Looking back at the original OpenStack design summit in 2010

April 26, 2016

Yesterday the OpenStack summit kicked off here in Austin, TX.   This week’s event is being attended by 7,500 individuals.

To give some perspective on the project’s growth, at the inaugural design summit back in 2010 there were 75 people in attendance.  The purpose of this initial invite-only event was to “develop a roadmap for the first release, spec out the software and spend the last two days prototyping and hacking.”

Since that time the project has been spun out of Rackspace and has become an independent foundation and today “Hundreds of the world’s largest brands rely on OpenStack to run their businesses every day.”

Thoughts from day zero

To give you a feel for the project’s origins and what it’s aspirations were at that time, below is a set of interviews conducted at the event with some of the key players.

This first one, which does a good job of setting the stage, is an interview with the initial architect/project lead for OpenStack compute, Rick Clark.

The project has come quite a way since the initial meeting back in 2010 at the Omni hotel here in Austin.  It will be interesting to see where it is six years from now.

Pau for now…


Talking to OpenStack Chief Architect – Rick Clark

November 11, 2010

Yesterday, near the end of day two of the OpenStack design summit, I caught up with Rick Clark, chief architect of the OpenStack platform.  I wanted to get Rick’s thought’s on how the four-month old open source cloud computing project and the summit were going.

Here’s what he had to say:

Some of the ground Rick covers:

  • The goal of the summit as well as the goal of the next two releases.
  • How ready the various code bases are e.g. object storage and compute
  • The diversity of the attendees
  • How many of the attendees are open source vets vs newbies
  • Where the next summit will be

Extra-credit reading

Pau for now…


The OpenStack design summit in review

July 22, 2010

Tuesday after the OSCON cloud summit I sat down with Rick Clark over a well deserved beer.  Rick is the chief architect and project lead for the OpenStack compute project that was announced on Monday.

Last week I interviewed Rick on the first day of the inaugural OpenStack design summit and I wanted to catch up with him and get his thoughts on how it had gone.  This is what he had to say:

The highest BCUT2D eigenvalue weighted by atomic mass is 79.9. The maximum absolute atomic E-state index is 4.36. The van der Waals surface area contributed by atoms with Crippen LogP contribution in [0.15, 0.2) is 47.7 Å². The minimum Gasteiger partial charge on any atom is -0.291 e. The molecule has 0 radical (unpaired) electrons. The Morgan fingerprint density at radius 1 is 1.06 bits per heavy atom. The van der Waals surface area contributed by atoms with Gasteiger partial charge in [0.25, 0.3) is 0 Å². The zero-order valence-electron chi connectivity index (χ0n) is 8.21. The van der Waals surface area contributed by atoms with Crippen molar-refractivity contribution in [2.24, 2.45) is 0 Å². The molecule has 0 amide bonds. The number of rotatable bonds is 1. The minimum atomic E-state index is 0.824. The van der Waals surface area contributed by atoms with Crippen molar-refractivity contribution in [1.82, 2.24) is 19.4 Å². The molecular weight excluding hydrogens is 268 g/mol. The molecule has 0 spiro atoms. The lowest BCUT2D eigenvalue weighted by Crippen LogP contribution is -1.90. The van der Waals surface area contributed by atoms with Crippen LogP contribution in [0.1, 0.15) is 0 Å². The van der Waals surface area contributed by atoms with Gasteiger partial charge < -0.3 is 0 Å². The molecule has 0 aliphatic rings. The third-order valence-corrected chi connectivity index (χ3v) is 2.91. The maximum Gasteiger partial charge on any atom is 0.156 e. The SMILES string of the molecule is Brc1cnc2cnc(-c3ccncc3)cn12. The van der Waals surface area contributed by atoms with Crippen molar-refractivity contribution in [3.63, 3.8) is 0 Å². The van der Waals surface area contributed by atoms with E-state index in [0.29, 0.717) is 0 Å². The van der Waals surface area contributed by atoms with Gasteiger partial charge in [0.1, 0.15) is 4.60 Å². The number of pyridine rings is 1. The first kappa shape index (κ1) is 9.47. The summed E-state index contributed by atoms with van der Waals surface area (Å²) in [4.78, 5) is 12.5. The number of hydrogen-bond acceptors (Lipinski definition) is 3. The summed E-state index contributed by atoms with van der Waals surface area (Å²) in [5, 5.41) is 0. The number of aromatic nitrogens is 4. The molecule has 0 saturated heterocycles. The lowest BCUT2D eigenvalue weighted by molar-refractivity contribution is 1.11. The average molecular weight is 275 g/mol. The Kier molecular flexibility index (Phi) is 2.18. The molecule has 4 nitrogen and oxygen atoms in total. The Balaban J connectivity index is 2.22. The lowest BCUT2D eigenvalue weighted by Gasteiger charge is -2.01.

Some of the topics Rick tackles:

  • How it went engaging a very large technical group (100+) in an open design discussion patterned after an Ubuntu Developer Summit.
  • Some of the decisions he thought would be no brainers, turned out differently e.g. OVF (open virtualization format) and keeping the storage and compute groups separated.
  • Since the summit involved representatives from over 20 companies, some of them competitors, how good were people at putting away their business biases/agendas?
  • How far they got (hint they got requirements from everyone for the first release).
  • They’ve already gotten their first code contributions.
  • How they plan to build a community: actively looking to hire a community manager.   In the meantime its actively growing and in a week they’ve gone from 10 people in the IRC channel to 150 on Tuesday.

Extra-credit reading:

But wait there’s more…

I got back from OSCON last night with a fist full of videos.  In addition to the above, coming soon to a browser near you are the following interviews:

  • Brett Piatt with more OpenStack goodness
  • J.P. Rangaswami, Chief Scientist at BT — Nature doesn’t require SLAs
  • Simon Phipps about his new company ForgeRock
  • Neil Levine, VP at Canonical about what’s in store for Ubuntu.

Pau for now…


OpenStack Compute – talking to the chief architect

July 18, 2010

Rick Clark used to be the engineering manager at Canonical for Ubuntu server and security as well as lead on their virtualization for their cloud efforts.  He’s now at Rackspace and is applying much of what he learned while at Canonical to his new gig as project lead and chief architect of the just announced OpenStack Compute.

Rick talked to me about what he brought with him from Canonical as well as the details behind OpenStack Compute.

Some of the topics Rick tackles:

  • What is the OpenStack Compute project (hint its a fully open sourced IaaS project)
  • Leveraging what Rick learned from the Ubuntu community, including a regular six month cadence.
  • Rick’s goals for design summit: develop a roadmap for the first release, spec out the software and spend the last two days prototyping and hacking.
  • Why they went with the Apache 2 license and why not AGPL?
  • The Rackspace API (NASA had already started to switch from the Amazon API before combing
  • The project’s core principles: open, open, open

Extra-credit reading:

Pau for now…


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